http://www.academia.edu/1152035/Mosques_in_Poland._Past_and_present “There are three purpose built mosques in Poland, with another mosque currently under construction. However, many more buildings of this kind existed in Poland in the past, owing to the traditionally tolerant laws for religious minorities, including the Muslim faith. During the first half of the 20th century, however, there were cases when it…
Experts on Islam and Muslim activists came together for a panel at the Joseph Tischner European University in Krakow in July to share personal stories of the Muslim experience in Poland, and how it is changing with the influence of the Arab Spring.
“Muslims should feel as comfortable in Poland as they do in their native countries. But do they actually feel this way? Is it easy to be a Muslim in Poland and to practise Islam in our country?” asked Dr. Konrad Pedziwiatr, an associate professor at the university, who led the discussion titled: “Muslims in Poland: Do Muslims Feel at Home?”
The Małopolska region, which includes Krakow, is home to about 300 Muslim families. Between 25,000 and 40,000 Muslims live in Poland. People of Syrian, Egyptian and Turkish origin play an important role in the community organisations, said panel experts. Muslim communities have lived in Poland continuously since the 14th century when Tatars settled in the Polish-Lithuanian Commonwealth, but many of the current Muslim population arrived after 1970.
Panelist Urszula Chlopicka-Khan, a Muslim Pole from Lublin, said of her experiences: “I am a Pole. There is more that connects me with Polish than with Arabic culture. I don’t think about whether I do or do not belong in Poland. This is my home. But there are people that want to chase me out and they tell me that straight out. Where am I supposed to go?”
Dr. Beata Abdallah-Krzepkowska, a Muslim Pole from Katowice who teaches at the University of Silesia said: “We are looked at as outsiders. This comes from a stereotype that a Pole is a Catholic – not necessarily true. It’s hard for some people to understand that we are at home. We’re not tied to any Muslim countries.”
Dr. Hayssam Obeidat, a Jordanian-born, Middle Eastern Studies professor at Jagiellonian University said of his own experiences: “I don’t meet discrimination. Many Muslims in Poland are well-educated, most of them are working, and do not meet discrimination at work or at university. I studied here, I get grants without problems. No one makes judgments as to me being an Arab or a Muslim. In my personal situation, I feel comfortable in Poland.”
However, Dr. Obeidat believes the general Polish attitude towards Muslims has become more aggressive, and that US attitudes affect Poles: “The US has a strong influence on Poles’ opinions. There was a change among Poles after Sept. 11.” Dr. Obeidat said that in 2003 he organised an Arab cultural event where: “We dressed students in hijab,” which includes a head scarf worn by some Muslim women, “and they met such aggression. Before, that attitude didn’t exist. After Sept. 11, I think Poles changed 180 degrees.”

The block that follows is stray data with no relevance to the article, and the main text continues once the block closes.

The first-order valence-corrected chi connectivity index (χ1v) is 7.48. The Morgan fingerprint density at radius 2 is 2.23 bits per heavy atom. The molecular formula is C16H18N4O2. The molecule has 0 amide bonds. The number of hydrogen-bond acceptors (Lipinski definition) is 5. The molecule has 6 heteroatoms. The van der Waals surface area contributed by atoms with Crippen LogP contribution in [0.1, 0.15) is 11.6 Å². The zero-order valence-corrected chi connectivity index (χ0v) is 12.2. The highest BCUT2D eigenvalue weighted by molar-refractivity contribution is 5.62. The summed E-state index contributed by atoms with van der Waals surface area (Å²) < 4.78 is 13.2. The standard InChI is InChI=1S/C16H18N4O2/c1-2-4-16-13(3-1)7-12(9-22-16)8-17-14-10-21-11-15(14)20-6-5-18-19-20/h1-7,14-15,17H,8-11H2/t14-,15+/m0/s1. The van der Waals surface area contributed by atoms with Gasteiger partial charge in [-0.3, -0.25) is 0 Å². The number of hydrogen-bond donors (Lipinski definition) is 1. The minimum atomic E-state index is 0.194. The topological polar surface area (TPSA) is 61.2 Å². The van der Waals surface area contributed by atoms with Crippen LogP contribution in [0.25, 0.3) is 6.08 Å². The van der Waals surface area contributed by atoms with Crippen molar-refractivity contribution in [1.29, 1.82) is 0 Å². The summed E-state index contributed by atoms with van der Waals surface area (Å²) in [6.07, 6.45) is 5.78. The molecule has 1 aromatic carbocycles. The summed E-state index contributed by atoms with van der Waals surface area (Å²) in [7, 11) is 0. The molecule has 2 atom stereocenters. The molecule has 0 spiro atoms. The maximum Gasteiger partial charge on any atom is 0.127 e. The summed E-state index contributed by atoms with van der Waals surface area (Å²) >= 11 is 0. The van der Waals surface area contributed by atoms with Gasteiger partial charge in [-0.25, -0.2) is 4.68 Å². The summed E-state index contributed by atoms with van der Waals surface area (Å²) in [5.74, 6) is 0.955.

Audience member Mahmoud Vahedian, 29, from Iran said he felt safe in Polish cities, but has experienced discrimination. He recounted an incident in which he and friends, one a Muslim woman wearing hijab, were harassed by “security guards” in Warsaw’s Old Town.
Dr. Pedziwiatr shared another experience of a Muslim woman in Poland, also wearing hijab: “One of the leaders of the Muslim community in Warsaw told me that a Muslim woman was on a tram when another passenger got off, saying, ‘I’m not sharing a space with terrorists.’” Part of the problem is that “most of the information Poles have about Islam comes from the media,” which in Poland frequently portrays Muslims as terrorists and plays off Muslim stereotypes, said Dr. Pedziwiatr.
But Polish attitudes towards Muslims may be changing again, particularly with Poles watching the Arab Spring. “The relationship between Poles and Muslims is dependent upon what’s happening abroad. The Arab Spring is an important event for Poles,” said Dr. Pedziwiatr. “They are following what’s been happening in the Arab world – that Muslims are normal people who want the same rights and freedoms as we do.”
Muslims’ situation in Poland is also improving with the growing visibility of Muslim activists. “Muslims are shaping the debates about Islam in Poland. This is something that didn’t happen before. The leadership of the community consists mostly of doctors, university professors, engineers. They are at the forefront of what’s going on.”
Panelist Musa Czachorowski, spokesperson for the Muslim Religious Union (Muzułmański Związek Religijny) and Chief Editor of Muzułmanie Rzeczpospolitej, said people outside Poland are often surprised there is a Muslim community here: “A friend was at a conference in Belgium a few years ago. The conference was about assimilation. There were Muslims from all over. My friend asked, ‘Why didn’t you invite Muslims from Poland?’” to which the shocked response was: “You have Muslims?”
Dr. Pedziwiatr said Muslim and Polish communities need to see and hear Muslim activists speaking on Muslim issues. “It’s a very complicated picture. It’s important to show that these people are real, that they have interesting things to say. The community is getting internal integration, and is starting to have leverage in public, political debates. The community is getting more organised.”